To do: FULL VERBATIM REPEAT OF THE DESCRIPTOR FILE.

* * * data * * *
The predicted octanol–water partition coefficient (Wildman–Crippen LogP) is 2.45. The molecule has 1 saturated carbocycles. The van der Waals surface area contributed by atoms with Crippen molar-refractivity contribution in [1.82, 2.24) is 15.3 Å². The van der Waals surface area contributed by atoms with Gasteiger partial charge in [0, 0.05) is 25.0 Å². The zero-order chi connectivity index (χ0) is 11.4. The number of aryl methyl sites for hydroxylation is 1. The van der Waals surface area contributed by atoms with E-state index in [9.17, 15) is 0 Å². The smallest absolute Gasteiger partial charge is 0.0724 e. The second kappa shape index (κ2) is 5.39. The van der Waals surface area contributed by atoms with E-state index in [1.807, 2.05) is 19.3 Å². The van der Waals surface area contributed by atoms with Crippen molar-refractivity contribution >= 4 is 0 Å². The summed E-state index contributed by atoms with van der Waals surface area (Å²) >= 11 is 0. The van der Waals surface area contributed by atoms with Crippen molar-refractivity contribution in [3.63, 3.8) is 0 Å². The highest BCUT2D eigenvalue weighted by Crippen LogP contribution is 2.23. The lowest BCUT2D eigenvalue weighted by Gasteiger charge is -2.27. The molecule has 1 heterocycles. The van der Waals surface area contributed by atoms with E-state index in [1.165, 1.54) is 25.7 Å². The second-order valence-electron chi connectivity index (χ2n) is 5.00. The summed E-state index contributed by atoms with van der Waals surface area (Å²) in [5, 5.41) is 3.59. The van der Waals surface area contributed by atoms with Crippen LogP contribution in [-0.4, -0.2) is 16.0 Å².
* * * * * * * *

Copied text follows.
The predicted octanol–water partition coefficient (Wildman–Crippen LogP) is 2.45. The molecule has 1 saturated carbocycles. The van der Waals surface area contributed by atoms with Crippen molar-refractivity contribution in [1.82, 2.24) is 15.3 Å². The van der Waals surface area contributed by atoms with Gasteiger partial charge in [0, 0.05) is 25.0 Å². The zero-order chi connectivity index (χ0) is 11.4. The number of aryl methyl sites for hydroxylation is 1. The van der Waals surface area contributed by atoms with E-state index in [9.17, 15) is 0 Å². The smallest absolute Gasteiger partial charge is 0.0724 e. The second kappa shape index (κ2) is 5.39. The van der Waals surface area contributed by atoms with E-state index in [1.807, 2.05) is 19.3 Å². The van der Waals surface area contributed by atoms with Crippen molar-refractivity contribution >= 4 is 0 Å². The summed E-state index contributed by atoms with van der Waals surface area (Å²) >= 11 is 0. The van der Waals surface area contributed by atoms with Crippen molar-refractivity contribution in [3.63, 3.8) is 0 Å². The highest BCUT2D eigenvalue weighted by Crippen LogP contribution is 2.23. The lowest BCUT2D eigenvalue weighted by Gasteiger charge is -2.27. The molecule has 1 heterocycles. The van der Waals surface area contributed by atoms with E-state index in [1.165, 1.54) is 25.7 Å². The second-order valence-electron chi connectivity index (χ2n) is 5.00. The summed E-state index contributed by atoms with van der Waals surface area (Å²) in [5, 5.41) is 3.59. The van der Waals surface area contributed by atoms with Crippen LogP contribution in [-0.4, -0.2) is 16.0 Å².